“People have priorities in their lives besides just living longer,” said Dr. Gawande. “They have goals and aims for the quality of their life, too. This survey shines a light on the need to ask people about what those priorities are– and then to ensure that they are honored.

“This is about how you want to live, not just about how you want to die,” Gawande said. “When clinicians don’t talk to people about their priorities for serious illness care, care can become misaligned with what matters to them. And the result is suffering.”

The landmark survey’s findings were  shared at the Coalition’s inaugural Summit at the Kennedy Library in Boston.

The Coalition’s goal is “for everyone in Massachusetts to be cared for in accordance with their own goals and preferences, at every stage of health care and illness,” said Maureen Bisognano, co-chair of the Coalition and former President and CEO of the Institute for Healthcare Improvement. “We have to have the will to build a system where clinicians feel comfortable raising these conversations with their patients. And people feel comfortable raising it with their clinicians.”

But there is work to be done to achieve that goal, according to the survey. One-third of Massachusetts residents who had a loved one die in the past year said patient preferences were not fully followed. And one-fifth described the end-of-life care they witnessed as only fair or poor.

“None of us should be satisfied until people across the Commonwealth feel much more comfortable to express their wishes, and clinicians have the time and skills to really understand, so they can respect those wishes,” said Bisognano.

But the survey shines light on reasons for hopefulness, too. When respondents do name a health care agent, 85 percent talked to their agent about their wishes if faced with serious illness.

“There are people doing incredible work in this area in Massachusetts,” said Andrew Dreyfus, another Coalition founding member and President and CEO of Blue Cross Blue Shield of Massachusetts. “They are joining the Coalition to give these matters the focused attention they deserve. And to help make Massachusetts a national leader in serious illness care, just as we have been a national leader in so many other important areas of health care. This is the right time. And this is the right community in which to do it.”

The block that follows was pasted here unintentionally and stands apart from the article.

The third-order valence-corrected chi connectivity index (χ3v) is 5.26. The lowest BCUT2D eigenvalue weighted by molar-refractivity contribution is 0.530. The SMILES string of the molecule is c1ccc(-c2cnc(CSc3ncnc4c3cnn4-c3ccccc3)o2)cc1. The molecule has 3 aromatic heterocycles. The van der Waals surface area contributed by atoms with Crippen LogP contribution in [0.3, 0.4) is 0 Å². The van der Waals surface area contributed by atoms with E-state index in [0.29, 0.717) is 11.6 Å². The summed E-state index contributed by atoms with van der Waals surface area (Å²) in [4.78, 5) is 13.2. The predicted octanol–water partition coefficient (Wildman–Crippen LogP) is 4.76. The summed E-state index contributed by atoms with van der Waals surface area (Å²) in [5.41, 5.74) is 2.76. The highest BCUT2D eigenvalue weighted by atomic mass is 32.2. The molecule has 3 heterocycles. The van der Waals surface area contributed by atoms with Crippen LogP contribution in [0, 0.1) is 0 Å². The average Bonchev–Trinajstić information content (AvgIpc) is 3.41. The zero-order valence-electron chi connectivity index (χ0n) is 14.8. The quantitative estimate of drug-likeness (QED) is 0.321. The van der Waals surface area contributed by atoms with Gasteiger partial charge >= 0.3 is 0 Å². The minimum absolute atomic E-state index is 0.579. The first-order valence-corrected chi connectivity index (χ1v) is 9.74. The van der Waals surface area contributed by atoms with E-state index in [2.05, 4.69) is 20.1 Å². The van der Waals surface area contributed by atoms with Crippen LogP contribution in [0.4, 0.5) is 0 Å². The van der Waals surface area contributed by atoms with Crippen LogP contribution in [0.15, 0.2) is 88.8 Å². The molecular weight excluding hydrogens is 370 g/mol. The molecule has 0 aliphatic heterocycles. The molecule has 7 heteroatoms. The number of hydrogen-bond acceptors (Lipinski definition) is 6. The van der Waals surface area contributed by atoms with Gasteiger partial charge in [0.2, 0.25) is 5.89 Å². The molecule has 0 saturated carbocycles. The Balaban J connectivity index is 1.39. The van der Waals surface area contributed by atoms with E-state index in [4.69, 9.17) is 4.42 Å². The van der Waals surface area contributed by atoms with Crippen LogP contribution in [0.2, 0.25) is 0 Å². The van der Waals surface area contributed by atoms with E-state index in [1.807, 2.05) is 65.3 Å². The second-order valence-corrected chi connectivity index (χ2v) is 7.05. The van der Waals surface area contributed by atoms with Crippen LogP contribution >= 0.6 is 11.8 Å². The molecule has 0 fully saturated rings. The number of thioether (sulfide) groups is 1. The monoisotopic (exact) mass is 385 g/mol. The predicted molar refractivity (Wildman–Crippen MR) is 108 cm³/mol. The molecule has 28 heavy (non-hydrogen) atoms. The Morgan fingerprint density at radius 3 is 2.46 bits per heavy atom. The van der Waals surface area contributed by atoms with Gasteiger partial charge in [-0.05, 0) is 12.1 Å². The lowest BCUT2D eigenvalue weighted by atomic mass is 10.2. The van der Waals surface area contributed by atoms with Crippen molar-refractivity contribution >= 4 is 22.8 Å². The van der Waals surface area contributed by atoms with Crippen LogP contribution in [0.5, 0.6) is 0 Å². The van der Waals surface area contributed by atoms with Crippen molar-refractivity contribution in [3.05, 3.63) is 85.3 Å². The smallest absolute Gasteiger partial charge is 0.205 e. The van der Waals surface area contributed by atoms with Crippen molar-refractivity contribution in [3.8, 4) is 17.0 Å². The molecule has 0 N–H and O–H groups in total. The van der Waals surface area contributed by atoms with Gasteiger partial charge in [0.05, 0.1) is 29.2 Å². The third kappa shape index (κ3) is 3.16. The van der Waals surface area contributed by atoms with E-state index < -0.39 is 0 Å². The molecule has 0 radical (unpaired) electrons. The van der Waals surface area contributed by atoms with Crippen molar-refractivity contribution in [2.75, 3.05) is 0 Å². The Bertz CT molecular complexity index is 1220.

“We want to make this conversation easier to have,” explained coalition member Al Norman of Mass Home Care. “People want their health care to be consistent with their values and wishes. The best way to do that is to tell family and practitioners what you want in advance—because when the time comes—you may not be able to have that conversation yourself.”





Contact: Al Norman/978-502-3794/


On April 14, 2016, the $15.4 billion MassHealth program announced a major “restructuring” campaign designed to create “a sustainable, robust” health care program for its 1.8 million members. This process is the culmination of roughly a year of “intensive design and stakeholder engagement,” according to state officials.

MassHealth accounts for almost 40% of the Commonwealth’s budget. The Administration of Governor Charles Baker has made overt moves to swap out the current fee-for-service payment model, which they says results in “fragmented, siloed care,” and replace it with a managed care delivery system experiment which places large hospital and physician networks, known as “Accountable Care Organizations,” in control of funding.

The instrument to make this change is a large federal 1115 waiver to support MassHealth restructuring. Financing for the current waiver ends June 30, 2017 with $1 billion in federal support. State law (Chapter 224) requires MassHealth to adopt alternative payment methodologies for promotion of more coordinated and efficient care. ACOs would represent for MassHealth a more “integrated” model of care. In ACO models, the health care providers are accountable for the cost and quality of care. MassHealth also has a number of existing managed care organizations (MCOs) already providing care for the low-income population. In most cases, these MCOs will  remain the insurer, pay claims and will work with ACO providers to improve care delivery. Integrated care  means bringing behavioral health (BH) and long term services and support (LTSS ) under the control of the ACO, and strengthening links with social services.